Payments shake-up in the UK: the baby and the bathwater
Since the introduction of the Faster Payments Service (FPS) the best part of a decade ago the UK has been rather proud of its payments system – industry body Payments UK uses the phrase “world class payments” in its development plans, and successive politicians have trumpeted the country’s prowess in this field, much as their predecessors trumpeted supersonic flight and the hovercraft.
But not everyone is convinced that things are as practically perfect in every way as they could be: for starters, banks are involved, which is a de facto negative, post-crisis.
There is some justification for this: there are around 2,500 payment service providers (PSPs) in the UK, all of which have to access the Bacs, FPS, and LINK ATM network through the 18 major banks and building societies that also own VocaLink. VocaLink’s existing contracts with the Bacs, FPS, and LINK schemes will expire in 2020, following a renewal in 2014.
The PSR acknowledges that this structure has benefits, particularly in terms of stability and resilience, but thinks that it also means that the current owners of VocaLink have an incentive to protect it from competitive pressures. The recommendation from the PSR is that the owners should sell some or all of their holdings.
Beyond this, however, the question of competition in central payments infrastructure leads the PSR to the conclusion that a common international messaging standard should be adopted by Bacs, FPS, and LINK, which currently use their own messaging formats, with FPS and LINK using their own variants of the ISO 8583 card standard. This will provide interoperability, making it easier for alternative infrastructure providers to enter the market.
Not surprisingly, the ISO 20022 messaging standard is the obvious choice; every immediate payments system implemented since the UK’s FPS system has been based on the ISO 20022 messaging standard, including VocaLink’s implementation in Singapore and the current development in the US. The Payments Strategy Forum, a consultative body established by the PSR, is currently examining this subject.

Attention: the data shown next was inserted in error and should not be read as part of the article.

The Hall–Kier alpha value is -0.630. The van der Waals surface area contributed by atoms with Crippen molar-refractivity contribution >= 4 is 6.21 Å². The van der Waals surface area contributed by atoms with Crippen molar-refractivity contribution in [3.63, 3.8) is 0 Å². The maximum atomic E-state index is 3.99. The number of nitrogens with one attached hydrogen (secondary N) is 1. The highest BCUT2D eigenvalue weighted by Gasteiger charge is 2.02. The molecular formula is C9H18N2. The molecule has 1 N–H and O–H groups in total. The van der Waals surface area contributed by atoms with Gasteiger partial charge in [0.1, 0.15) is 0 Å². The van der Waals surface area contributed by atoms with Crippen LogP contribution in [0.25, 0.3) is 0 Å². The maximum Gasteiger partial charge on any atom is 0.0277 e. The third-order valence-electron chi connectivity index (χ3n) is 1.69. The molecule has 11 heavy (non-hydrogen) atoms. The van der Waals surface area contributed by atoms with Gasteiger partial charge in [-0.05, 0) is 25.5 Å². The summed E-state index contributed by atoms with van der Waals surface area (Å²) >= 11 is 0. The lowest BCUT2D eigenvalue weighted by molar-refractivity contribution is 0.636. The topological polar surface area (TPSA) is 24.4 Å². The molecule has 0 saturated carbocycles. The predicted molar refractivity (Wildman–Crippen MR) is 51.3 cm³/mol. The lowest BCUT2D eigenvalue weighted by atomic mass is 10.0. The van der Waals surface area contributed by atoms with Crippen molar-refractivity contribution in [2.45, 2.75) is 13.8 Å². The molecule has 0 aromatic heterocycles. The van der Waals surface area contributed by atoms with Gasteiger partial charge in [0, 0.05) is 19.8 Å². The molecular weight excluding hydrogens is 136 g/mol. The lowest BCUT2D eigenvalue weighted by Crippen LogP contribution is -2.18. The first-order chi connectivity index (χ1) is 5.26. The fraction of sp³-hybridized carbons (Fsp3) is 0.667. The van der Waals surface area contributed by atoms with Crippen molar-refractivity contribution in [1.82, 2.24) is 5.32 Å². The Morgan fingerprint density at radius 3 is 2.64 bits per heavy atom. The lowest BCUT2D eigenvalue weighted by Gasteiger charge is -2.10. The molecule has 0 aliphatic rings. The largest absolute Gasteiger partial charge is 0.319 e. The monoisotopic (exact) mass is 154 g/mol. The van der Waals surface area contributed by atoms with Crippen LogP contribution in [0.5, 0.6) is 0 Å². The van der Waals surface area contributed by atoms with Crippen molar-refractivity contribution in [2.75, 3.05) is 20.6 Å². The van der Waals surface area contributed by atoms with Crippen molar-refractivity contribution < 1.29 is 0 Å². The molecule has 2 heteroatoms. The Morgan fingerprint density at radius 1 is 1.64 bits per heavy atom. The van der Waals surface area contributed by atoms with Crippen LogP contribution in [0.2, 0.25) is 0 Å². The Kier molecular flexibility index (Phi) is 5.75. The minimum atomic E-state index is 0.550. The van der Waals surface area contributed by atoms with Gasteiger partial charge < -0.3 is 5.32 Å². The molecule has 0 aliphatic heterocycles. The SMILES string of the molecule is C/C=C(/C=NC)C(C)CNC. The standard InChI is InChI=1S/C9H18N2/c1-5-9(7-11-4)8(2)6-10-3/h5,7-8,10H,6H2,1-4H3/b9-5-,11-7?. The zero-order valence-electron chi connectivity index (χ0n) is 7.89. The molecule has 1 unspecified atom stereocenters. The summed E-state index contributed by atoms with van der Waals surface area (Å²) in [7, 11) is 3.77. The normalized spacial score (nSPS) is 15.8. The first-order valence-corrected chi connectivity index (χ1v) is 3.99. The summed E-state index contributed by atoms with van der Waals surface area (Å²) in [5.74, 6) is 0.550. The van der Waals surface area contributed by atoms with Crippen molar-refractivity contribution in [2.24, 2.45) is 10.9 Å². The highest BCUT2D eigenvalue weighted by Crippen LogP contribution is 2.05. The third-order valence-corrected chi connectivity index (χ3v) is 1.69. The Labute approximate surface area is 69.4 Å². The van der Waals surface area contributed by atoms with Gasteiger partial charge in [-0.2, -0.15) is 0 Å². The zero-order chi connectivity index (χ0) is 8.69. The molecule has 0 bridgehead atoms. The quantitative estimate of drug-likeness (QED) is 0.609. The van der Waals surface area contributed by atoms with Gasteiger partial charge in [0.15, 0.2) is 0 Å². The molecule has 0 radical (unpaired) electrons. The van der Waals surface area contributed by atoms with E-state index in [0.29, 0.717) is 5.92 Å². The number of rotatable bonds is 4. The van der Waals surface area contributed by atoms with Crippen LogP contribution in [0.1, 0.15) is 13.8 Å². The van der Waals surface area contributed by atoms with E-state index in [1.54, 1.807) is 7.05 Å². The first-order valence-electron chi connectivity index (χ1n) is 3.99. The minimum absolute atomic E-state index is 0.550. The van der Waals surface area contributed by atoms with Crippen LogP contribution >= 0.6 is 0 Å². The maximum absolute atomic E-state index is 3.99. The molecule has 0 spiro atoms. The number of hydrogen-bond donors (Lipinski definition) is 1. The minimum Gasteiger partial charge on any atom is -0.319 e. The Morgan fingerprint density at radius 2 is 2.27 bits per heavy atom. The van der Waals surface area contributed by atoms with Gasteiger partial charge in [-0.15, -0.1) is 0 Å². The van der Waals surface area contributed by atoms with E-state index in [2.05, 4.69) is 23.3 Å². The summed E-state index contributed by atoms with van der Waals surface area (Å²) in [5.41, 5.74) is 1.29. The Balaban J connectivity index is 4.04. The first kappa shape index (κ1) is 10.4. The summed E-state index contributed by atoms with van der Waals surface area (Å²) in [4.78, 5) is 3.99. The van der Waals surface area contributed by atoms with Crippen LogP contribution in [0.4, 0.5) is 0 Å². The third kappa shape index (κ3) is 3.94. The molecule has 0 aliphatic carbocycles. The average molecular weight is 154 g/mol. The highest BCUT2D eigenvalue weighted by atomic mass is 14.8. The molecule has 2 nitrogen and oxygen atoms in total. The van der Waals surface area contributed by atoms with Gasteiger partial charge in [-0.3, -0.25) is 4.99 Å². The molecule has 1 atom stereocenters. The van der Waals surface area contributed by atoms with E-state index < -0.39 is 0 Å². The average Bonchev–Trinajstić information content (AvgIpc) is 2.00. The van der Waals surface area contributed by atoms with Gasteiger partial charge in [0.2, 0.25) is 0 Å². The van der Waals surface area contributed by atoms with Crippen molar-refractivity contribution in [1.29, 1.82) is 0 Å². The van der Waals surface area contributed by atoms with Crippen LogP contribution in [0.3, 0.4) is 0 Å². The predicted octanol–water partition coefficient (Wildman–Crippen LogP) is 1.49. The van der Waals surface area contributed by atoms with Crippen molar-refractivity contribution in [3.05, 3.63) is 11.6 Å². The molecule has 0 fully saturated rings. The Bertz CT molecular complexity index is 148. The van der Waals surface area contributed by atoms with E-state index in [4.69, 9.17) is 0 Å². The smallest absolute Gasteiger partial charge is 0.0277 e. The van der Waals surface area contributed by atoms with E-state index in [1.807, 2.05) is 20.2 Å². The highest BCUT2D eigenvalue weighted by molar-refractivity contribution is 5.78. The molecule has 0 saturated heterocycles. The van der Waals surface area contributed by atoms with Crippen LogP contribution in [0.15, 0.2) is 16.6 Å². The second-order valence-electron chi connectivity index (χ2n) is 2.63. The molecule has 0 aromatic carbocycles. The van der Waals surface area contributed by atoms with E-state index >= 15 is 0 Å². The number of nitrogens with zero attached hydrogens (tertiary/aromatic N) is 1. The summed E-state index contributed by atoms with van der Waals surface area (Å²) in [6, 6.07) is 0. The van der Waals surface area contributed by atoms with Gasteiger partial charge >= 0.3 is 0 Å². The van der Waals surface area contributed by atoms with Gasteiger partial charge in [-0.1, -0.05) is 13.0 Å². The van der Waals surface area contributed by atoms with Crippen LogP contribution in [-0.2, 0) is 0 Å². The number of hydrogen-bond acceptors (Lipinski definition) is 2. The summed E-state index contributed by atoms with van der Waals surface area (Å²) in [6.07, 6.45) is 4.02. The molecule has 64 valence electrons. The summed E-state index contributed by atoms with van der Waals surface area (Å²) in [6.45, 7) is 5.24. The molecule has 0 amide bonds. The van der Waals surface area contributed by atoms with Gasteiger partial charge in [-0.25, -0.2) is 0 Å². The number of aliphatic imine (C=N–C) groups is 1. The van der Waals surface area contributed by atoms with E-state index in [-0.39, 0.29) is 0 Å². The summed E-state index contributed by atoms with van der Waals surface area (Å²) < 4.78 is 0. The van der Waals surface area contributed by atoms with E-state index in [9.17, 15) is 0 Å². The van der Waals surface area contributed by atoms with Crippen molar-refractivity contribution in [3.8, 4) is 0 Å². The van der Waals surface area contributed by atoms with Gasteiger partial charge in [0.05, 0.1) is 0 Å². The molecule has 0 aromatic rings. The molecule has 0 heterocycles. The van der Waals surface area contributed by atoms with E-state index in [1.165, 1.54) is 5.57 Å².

More intriguingly, the PSR raises the possibility that the adoption of international standards would remove an inhibiting factor in the adoption of a payment system model using multiple centralised infrastructure providers, as opposed to the current centralised single provider model. The fact that this is one of a number of alternative models that the PSR looked at, but is the one singled out in the report, might give a clue as to the direction the PSR is leaning in.
11 potential alternative providers are mentioned in the report. CGI, Equens, MasterCard, NETS, STET and Visa Europe all already operate infrastructures, while ACI, FIS, EBA Clearing and SIA are name-checked, and another nine names have been redacted. Several of these told the PSR that they would be interested in competing for the infrastructure services that are currently only provided by VocaLink.
VocaLink, of course, has been heading in the opposite direction, providing payment infrastructures in Sweden and Singapore, and is in the progress of providing a new payment infrastructure in the US. It also provides competitive layered services on top of FPS, such as Zapp, and provides an information service based on the data flowing through its systems.
For PSPs, this raises the possibility of having to change infrastructure providers, either because VocaLink is replaced at the centre, or because a choice of central providers emerges, as the comments relating to adopting international standards suggest that the PSR views this as a potentially desirable outcome. For Bacs and FPS, there is the risk that a migration could result in a break in service provision, or that the new service will not match the existing one, particularly for the larger banks with high volumes.
There is also a cost question. Some of the large PSPs said that it would cost them between £5 million and £15 million to make the change. However, others said it would require testing the new connection (and one PSP thinks that it is simply a question of changing the IP address of its existing gateway).
Most of the changes will fall somewhere between those extremes of scaremongering and complacency, but for all it will be important to watch developments as the PSR moves toward its final recommendations in the summer of 2016.
The period between then and the end of VocaLink’s contracts in 2020 will determine the future of the UK’s payments industry: decisions taken now will have repercussions for a decade or more.
By David Bannister, principal consultant, financial services technology, Ovum